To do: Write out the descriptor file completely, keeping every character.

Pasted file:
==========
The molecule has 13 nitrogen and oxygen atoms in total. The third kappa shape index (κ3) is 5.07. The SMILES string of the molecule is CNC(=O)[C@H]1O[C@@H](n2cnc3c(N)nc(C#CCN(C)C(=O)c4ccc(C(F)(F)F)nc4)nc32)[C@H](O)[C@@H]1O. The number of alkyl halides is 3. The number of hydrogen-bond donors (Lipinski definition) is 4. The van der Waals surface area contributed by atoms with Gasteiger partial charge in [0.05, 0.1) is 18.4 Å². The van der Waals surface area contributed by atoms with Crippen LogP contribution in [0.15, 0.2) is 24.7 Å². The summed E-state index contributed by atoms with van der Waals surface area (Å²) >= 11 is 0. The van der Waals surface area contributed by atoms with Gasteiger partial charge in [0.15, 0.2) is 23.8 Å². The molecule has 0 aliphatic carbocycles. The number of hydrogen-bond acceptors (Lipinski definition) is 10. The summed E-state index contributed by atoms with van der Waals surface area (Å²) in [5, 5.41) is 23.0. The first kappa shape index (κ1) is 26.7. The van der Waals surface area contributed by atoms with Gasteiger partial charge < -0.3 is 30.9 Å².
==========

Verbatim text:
The molecule has 13 nitrogen and oxygen atoms in total. The third kappa shape index (κ3) is 5.07. The SMILES string of the molecule is CNC(=O)[C@H]1O[C@@H](n2cnc3c(N)nc(C#CCN(C)C(=O)c4ccc(C(F)(F)F)nc4)nc32)[C@H](O)[C@@H]1O. The number of alkyl halides is 3. The number of hydrogen-bond donors (Lipinski definition) is 4. The van der Waals surface area contributed by atoms with Gasteiger partial charge in [0.05, 0.1) is 18.4 Å². The van der Waals surface area contributed by atoms with Crippen LogP contribution in [0.15, 0.2) is 24.7 Å². The summed E-state index contributed by atoms with van der Waals surface area (Å²) >= 11 is 0. The van der Waals surface area contributed by atoms with Gasteiger partial charge in [0.15, 0.2) is 23.8 Å². The molecule has 0 aliphatic carbocycles. The number of hydrogen-bond acceptors (Lipinski definition) is 10. The summed E-state index contributed by atoms with van der Waals surface area (Å²) in [5, 5.41) is 23.0. The first kappa shape index (κ1) is 26.7. The van der Waals surface area contributed by atoms with Gasteiger partial charge < -0.3 is 30.9 Å².